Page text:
I was reading a recent issue of The Internet & Marketing Report last night. And there were two completely separate articles in this issue that both seemed to tie together somehow. The theme of both? Keep your design simple!
Now, this publication is generally for marketing professionals who oversee websites that sell products or services. It’s not exactly the same as an author web site, but it’s similar enough. Both types of websites have a primary goal: “selling” something. For an author, it’s usually the book. For a business, it’s primarily their services (or the items in their e-commerce store). But the idea is pretty much the same.
And The Internet and Marketing Report has some pretty interesting information about what works (and what doesn’t) in terms of successful online sales. Here’s an overview of what the two articles have to say…
1. Fancy designs and fonts are distracting. Too many site designers go a little overboard in terms of being different and artistic. But the best converting sites are often pretty simple and boring.
2. Keep your “call to action” in a primary place. For an author, the “call to action” on any given page might be buying the book. It might be signing up for the newsletter. But be very clear on each page of your website exactly what that goal is, and make it the most eye-catching thing on the page.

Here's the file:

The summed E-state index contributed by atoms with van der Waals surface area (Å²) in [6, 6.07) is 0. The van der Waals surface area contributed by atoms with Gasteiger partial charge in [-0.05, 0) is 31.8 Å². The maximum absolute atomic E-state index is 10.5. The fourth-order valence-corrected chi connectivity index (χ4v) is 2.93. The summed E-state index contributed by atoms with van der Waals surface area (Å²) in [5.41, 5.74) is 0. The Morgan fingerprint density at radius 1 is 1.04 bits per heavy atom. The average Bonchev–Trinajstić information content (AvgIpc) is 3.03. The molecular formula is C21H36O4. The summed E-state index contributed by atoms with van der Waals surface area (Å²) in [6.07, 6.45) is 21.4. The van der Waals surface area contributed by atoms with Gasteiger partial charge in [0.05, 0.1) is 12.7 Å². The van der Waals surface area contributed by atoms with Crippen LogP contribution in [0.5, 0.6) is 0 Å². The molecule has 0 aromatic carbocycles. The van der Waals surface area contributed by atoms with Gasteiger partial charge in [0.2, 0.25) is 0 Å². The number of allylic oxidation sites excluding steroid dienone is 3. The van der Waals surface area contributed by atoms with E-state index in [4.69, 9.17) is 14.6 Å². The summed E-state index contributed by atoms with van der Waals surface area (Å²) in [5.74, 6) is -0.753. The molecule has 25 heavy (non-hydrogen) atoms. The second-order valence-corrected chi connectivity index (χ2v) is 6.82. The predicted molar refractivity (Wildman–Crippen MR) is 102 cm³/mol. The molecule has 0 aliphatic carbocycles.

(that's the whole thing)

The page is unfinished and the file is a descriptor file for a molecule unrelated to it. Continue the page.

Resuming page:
3. Declutter! Again, what pleases a designer may not be what pleases the reader. Bold graphical elements (like rotating images) can be distracting. Is the navigation hard to find or scan? Let your potential readers have an experience that’s easy on the eye.
4. Use colors intelligently. Bright colors catch people’s attention. So use the boldest, brightest colors on the part of the page where you want people to spend their time.
5. Stick to a conventional layout. Whether they know it or not, web visitors intuitively know where to look for things on a website. So if you’re site differs from convention, it’s easy for people to feel lost.
6. Keep your navigation on the top or left hand side. Again, people don’t really think about where a navigation is. They just know where to automatically look for it. They only notice it when it’s not where they expect it to be. And that makes it more likely that they leave your site out of frustration.
7. Put your most important content on the left half of the page. Web users spend 69% of their time viewing the left half of any page, and only 30% of their time on the right, according to Jakob Nielsen’s Useit.com. So only use the right hand column for less-important content, such as FAQs, asking for site feedback, etc…
As much as you may want to defy convention, fight that urge to make your website totally different and unique. Making these smart decisions early in the design phase will only increase your book sales.
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